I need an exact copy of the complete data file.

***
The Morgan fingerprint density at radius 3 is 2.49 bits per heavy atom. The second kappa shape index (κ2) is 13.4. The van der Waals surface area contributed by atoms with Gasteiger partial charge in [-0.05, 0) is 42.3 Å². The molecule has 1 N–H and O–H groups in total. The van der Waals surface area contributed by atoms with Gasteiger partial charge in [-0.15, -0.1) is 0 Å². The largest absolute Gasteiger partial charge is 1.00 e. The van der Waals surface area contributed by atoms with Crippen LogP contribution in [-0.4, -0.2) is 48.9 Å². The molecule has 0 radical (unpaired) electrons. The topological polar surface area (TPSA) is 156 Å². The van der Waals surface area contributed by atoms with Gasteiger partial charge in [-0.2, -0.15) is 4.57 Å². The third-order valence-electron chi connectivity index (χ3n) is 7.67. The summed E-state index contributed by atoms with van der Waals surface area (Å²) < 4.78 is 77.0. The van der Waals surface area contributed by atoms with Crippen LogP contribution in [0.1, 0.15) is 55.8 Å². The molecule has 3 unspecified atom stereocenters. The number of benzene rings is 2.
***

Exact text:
The Morgan fingerprint density at radius 3 is 2.49 bits per heavy atom. The second kappa shape index (κ2) is 13.4. The van der Waals surface area contributed by atoms with Gasteiger partial charge in [-0.05, 0) is 42.3 Å². The molecule has 1 N–H and O–H groups in total. The van der Waals surface area contributed by atoms with Gasteiger partial charge in [-0.15, -0.1) is 0 Å². The largest absolute Gasteiger partial charge is 1.00 e. The van der Waals surface area contributed by atoms with Crippen LogP contribution in [-0.4, -0.2) is 48.9 Å². The molecule has 0 radical (unpaired) electrons. The topological polar surface area (TPSA) is 156 Å². The van der Waals surface area contributed by atoms with Gasteiger partial charge in [-0.2, -0.15) is 4.57 Å². The third-order valence-electron chi connectivity index (χ3n) is 7.67. The summed E-state index contributed by atoms with van der Waals surface area (Å²) < 4.78 is 77.0. The van der Waals surface area contributed by atoms with Crippen LogP contribution in [0.1, 0.15) is 55.8 Å². The molecule has 3 unspecified atom stereocenters. The number of benzene rings is 2.